WishList: WishList works with WordPress to help you password protect some or all of your content on a WordPress CMS site. Features include different membership levels (gold, platinum, etc.), and sequential content delivery.
EasyMemberPro: This is considered a “high-end” software for membership offerings. Some of the features include the ability to add affiliate links for members, autoresponder integration, and automated backups.
Memberful: This is an easy setup software for a site already in operation to which you want to add a membership area. You an set up private membership discussion areas, integrate with WordPress or Squarespace, and use developer API to custom integrate.
Wild Apricot: Wild Apricot is a good choice if you are not technically inclined. You can easily use one of their templates to get your membership-based website up and running quickly and easily. Try it out for free for 30 days and see what you think.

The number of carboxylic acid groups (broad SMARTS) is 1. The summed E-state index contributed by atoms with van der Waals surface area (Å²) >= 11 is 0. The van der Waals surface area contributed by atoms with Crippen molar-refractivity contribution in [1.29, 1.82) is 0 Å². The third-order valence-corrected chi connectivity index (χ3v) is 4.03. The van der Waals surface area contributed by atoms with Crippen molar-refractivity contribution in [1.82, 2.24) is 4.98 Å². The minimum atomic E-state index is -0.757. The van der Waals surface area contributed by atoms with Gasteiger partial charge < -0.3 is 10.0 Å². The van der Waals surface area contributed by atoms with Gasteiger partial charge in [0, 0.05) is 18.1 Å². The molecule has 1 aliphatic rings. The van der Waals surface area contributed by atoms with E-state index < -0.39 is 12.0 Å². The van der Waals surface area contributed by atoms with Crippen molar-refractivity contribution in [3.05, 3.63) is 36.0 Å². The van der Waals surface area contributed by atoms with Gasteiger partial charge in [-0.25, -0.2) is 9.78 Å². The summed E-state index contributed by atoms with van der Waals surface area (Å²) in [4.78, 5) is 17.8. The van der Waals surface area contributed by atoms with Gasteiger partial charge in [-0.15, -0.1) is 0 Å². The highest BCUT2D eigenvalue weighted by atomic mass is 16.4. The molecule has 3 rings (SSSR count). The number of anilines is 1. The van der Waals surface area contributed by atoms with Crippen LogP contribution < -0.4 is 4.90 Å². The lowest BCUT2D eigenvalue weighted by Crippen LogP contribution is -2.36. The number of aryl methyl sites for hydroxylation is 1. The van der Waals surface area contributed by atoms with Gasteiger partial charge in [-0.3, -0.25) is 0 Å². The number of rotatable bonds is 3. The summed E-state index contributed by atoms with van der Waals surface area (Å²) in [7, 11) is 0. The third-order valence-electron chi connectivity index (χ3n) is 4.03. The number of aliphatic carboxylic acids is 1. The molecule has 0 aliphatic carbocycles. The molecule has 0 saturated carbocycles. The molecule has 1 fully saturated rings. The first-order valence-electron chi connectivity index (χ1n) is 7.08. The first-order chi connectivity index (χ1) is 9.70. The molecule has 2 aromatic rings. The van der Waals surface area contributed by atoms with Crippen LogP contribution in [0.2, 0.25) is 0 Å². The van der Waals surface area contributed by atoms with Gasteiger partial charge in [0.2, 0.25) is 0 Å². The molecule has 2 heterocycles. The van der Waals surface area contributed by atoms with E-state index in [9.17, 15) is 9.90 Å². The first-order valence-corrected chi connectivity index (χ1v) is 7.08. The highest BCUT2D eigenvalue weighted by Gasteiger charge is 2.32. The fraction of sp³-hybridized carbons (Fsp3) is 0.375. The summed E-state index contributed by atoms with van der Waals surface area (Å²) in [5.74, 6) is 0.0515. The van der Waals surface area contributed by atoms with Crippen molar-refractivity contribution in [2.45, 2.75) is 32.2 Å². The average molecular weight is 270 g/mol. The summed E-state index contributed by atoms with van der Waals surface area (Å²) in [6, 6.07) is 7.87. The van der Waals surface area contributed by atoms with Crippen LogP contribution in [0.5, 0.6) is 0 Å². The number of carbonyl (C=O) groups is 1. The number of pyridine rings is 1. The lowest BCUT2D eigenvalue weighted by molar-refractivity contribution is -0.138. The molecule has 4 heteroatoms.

These are just a handful of the choices out there. The best membership software is the one that you find easy to use and where you can make updates on the fly. The great thing about most of these is that there is a trial period or demo so you can test it. The bad thing is that you can spend a lot of time setting up the membership area with a particular software only to find you don't like the way it looks, works, or the difficulty level of using the software. However, it is worth the extra effort to figure out which one you like the best because you'll likely be using it for years to come.
Smart Ways to Monetize Your Membership Areas
What if you already have a website in place, but you'd really like to add a membership element to further monetize your site? This can be challenging. If your site has been up and running for any length of time, you already have a following and the last thing you want to do is anger or alienate your loyal fans. There are a number of ways you can integrate membership areas into your site without losing current readers.